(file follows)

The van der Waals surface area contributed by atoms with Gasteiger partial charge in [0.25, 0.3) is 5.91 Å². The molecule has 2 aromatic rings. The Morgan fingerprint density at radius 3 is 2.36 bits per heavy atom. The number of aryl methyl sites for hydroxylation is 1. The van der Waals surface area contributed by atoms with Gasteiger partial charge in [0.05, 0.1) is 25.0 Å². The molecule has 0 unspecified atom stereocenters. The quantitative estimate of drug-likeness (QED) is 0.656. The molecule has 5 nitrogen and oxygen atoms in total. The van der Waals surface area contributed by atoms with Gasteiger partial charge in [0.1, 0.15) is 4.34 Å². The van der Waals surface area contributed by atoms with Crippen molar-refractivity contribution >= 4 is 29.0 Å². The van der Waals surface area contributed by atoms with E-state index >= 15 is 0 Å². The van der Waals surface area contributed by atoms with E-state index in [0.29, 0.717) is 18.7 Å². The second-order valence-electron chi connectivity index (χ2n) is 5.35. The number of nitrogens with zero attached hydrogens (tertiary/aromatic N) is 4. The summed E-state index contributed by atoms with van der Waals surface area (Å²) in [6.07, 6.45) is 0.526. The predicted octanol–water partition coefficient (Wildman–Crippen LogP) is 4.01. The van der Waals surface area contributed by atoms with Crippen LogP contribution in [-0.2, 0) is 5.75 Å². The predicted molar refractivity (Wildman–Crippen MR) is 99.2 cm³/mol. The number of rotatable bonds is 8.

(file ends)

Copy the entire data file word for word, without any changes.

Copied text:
The van der Waals surface area contributed by atoms with Gasteiger partial charge in [0.25, 0.3) is 5.91 Å². The molecule has 2 aromatic rings. The Morgan fingerprint density at radius 3 is 2.36 bits per heavy atom. The number of aryl methyl sites for hydroxylation is 1. The van der Waals surface area contributed by atoms with Gasteiger partial charge in [0.05, 0.1) is 25.0 Å². The molecule has 0 unspecified atom stereocenters. The quantitative estimate of drug-likeness (QED) is 0.656. The molecule has 5 nitrogen and oxygen atoms in total. The van der Waals surface area contributed by atoms with Gasteiger partial charge in [0.1, 0.15) is 4.34 Å². The van der Waals surface area contributed by atoms with Crippen molar-refractivity contribution >= 4 is 29.0 Å². The van der Waals surface area contributed by atoms with E-state index >= 15 is 0 Å². The van der Waals surface area contributed by atoms with E-state index in [0.29, 0.717) is 18.7 Å². The second-order valence-electron chi connectivity index (χ2n) is 5.35. The number of nitrogens with zero attached hydrogens (tertiary/aromatic N) is 4. The summed E-state index contributed by atoms with van der Waals surface area (Å²) in [6.07, 6.45) is 0.526. The predicted octanol–water partition coefficient (Wildman–Crippen LogP) is 4.01. The van der Waals surface area contributed by atoms with Crippen LogP contribution in [-0.2, 0) is 5.75 Å². The predicted molar refractivity (Wildman–Crippen MR) is 99.2 cm³/mol. The number of rotatable bonds is 8.